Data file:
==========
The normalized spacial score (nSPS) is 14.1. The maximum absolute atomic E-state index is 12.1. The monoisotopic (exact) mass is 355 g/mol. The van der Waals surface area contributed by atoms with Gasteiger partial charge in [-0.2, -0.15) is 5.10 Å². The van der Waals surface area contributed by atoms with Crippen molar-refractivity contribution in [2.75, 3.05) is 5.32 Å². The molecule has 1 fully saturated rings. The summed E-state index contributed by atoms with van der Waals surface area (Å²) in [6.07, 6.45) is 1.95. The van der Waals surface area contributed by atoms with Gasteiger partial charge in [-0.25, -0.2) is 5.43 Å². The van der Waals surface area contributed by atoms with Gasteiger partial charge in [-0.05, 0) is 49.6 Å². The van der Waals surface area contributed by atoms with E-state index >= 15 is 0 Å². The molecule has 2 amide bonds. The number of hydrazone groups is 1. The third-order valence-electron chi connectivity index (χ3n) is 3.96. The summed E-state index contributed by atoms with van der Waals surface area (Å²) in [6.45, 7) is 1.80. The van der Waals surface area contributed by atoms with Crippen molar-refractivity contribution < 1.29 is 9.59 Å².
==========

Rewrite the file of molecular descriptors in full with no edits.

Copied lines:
The normalized spacial score (nSPS) is 14.1. The maximum absolute atomic E-state index is 12.1. The monoisotopic (exact) mass is 355 g/mol. The van der Waals surface area contributed by atoms with Gasteiger partial charge in [-0.2, -0.15) is 5.10 Å². The van der Waals surface area contributed by atoms with Crippen molar-refractivity contribution in [2.75, 3.05) is 5.32 Å². The molecule has 1 fully saturated rings. The summed E-state index contributed by atoms with van der Waals surface area (Å²) in [6.07, 6.45) is 1.95. The van der Waals surface area contributed by atoms with Gasteiger partial charge in [-0.25, -0.2) is 5.43 Å². The van der Waals surface area contributed by atoms with Gasteiger partial charge in [-0.05, 0) is 49.6 Å². The van der Waals surface area contributed by atoms with E-state index >= 15 is 0 Å². The molecule has 2 amide bonds. The number of hydrazone groups is 1. The third-order valence-electron chi connectivity index (χ3n) is 3.96. The summed E-state index contributed by atoms with van der Waals surface area (Å²) in [6.45, 7) is 1.80. The van der Waals surface area contributed by atoms with Crippen molar-refractivity contribution < 1.29 is 9.59 Å².